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Action Alert – The Times stokes Islamophobia with inaccurate and misleading reporting of foster carer story

Monday September 04 2017

In the Times’ article headlined “Christian child forced into Muslim foster care”, published online and in print on 28 August 2017, Andrew Norfolk made a number of misleading and distorted statements providing a biased and inaccurate account of the situation, involving a five-year-old girl being fostered by a family in Tower Hamlets.

Norfolk included a number of unverified claims in his article including that the child was fostered by a family who “don’t speak English”. The London Borough of Tower Hamlets has said in a statement that the Times’ article contained “inaccuracies”, and that the child was fostered by an “English-speaking family of mixed race in this temporary placement”.

In providing a distorted account of the story, Norfolk failed to mention:

  • The girl was removed from her mother on an emergency basis after the police exercised their powers of protection
  • The girl’s mother is being required to undergo testing for drug and alcohol misuse
  • The children’s guardian visited the child and spoke to the child alone and had “no concerns as to the child’s welfare”
  • The girl’s mother at no stage applied to the court for a change in foster carer
  • The girl’s maternal grandparents are of Muslim background

WHAT YOU CAN DO

  1. Copy the text from the fields at this link (or from the orange box below)
  2. Paste them in to IPSO’s complaints’ form here

Action Alert - The Times stokes Islamophobia with inaccurate and misleading reporting of foster carer story

Please urgently action the alert by completing the online IPSO complaint form using the details in the box below.

Section (1)

Why are you complaining?: Material published in print and/or online

Both

Name of publication(s): The Times (News UK)

Section (2)

Add each headline or photograph from this publication related to the complaint.

Headline: Christian child forced into Muslim foster care

Date: 28/08/2017

Link to article: https://www.thetimes.co.uk/article/christian-child-forced-into-muslim-foster-care-by-tower-hamlets-council-3gcp6l8cs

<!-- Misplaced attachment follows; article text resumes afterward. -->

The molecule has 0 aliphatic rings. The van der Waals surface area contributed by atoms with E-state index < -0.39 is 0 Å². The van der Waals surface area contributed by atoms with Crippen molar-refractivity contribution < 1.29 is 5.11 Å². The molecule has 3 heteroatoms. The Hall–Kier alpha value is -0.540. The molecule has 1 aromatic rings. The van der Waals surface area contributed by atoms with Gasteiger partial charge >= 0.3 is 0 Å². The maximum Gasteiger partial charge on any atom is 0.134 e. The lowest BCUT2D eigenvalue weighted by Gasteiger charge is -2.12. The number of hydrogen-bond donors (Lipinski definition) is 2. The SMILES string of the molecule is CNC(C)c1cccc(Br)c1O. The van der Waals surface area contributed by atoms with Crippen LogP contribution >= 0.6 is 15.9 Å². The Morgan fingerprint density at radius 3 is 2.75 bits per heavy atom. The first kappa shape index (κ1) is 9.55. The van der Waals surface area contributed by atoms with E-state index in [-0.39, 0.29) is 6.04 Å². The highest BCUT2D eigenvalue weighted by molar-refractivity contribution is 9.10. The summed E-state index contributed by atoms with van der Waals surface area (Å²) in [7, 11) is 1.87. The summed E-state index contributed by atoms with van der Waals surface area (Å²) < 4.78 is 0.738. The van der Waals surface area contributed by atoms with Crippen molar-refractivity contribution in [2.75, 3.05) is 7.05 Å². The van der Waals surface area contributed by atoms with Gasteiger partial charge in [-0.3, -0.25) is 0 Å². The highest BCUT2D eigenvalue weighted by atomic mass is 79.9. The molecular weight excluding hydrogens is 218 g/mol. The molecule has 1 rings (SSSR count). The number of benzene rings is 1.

Section (3)

Clauses breached

1 Accuracy

2 Privacy

6 Children

Reasons for breaching clause 1:

It is my view that The Times’ story clearly breaches Clause 1, Article (i) of the Editors’ Code of Practice which states:

i) The Press must take care not to publish inaccurate, misleading or distorted information or images, including headlines not supported by the text.
The Times’ article appears misleading and inaccurate in many ways.

The article states that the child was forced to live with a “niqab-wearing foster carer” where she was allegedly “encouraged to learn Arabic”. The article also states that “they don’t speak English”, in reference to the foster family.

The Times further goes on to state that “Tower Hamlets refused to respond to requests to explain why it had chosen to place a white, English-speaking Christian child with Muslim foster carers, including one household where she was unable to understand the language spoken by the family.”

Firstly, there is no evidence to the claim that the foster family did not speak English or that the child did not “understand the language spoken by the family”. The London Borough of Tower Hamlets has stated that the claims published in the Times contained “inaccuracies” and that the child was fostered by an “English-speaking family of mixed race in this temporary placement”.

Additionally, information presented at the Family Court hearing shows that after the child’s Guardian visited the child in the foster carer’s home and spoke to the child alone, she had “no concerns as to the child’s welfare and reported that the child was settled and well cared for by the foster carer”.

The Times reports a claim that the child’s biological mother was “horrified” at the environment her daughter was placed in but fails to mention that the “mother has at no stage applied to the court for a change of foster carer”.

Further to this, The Times provides a misleading representation of the case by omitting the reasons the child was placed in local authority care. According to court documents, the child was removed from the mother’s care and placed by social services with foster carers on an emergency basis in March 2017 as a result of the police exercising their powers of protection. There was no culturally matched foster placement available at the time. Alongside this, the Times fails to mention in its coverage that the girl’s biological mother is required to undergo testing for drug and alcohol misuse, which would be significant in explaining why the child is not in the care of her biological mother.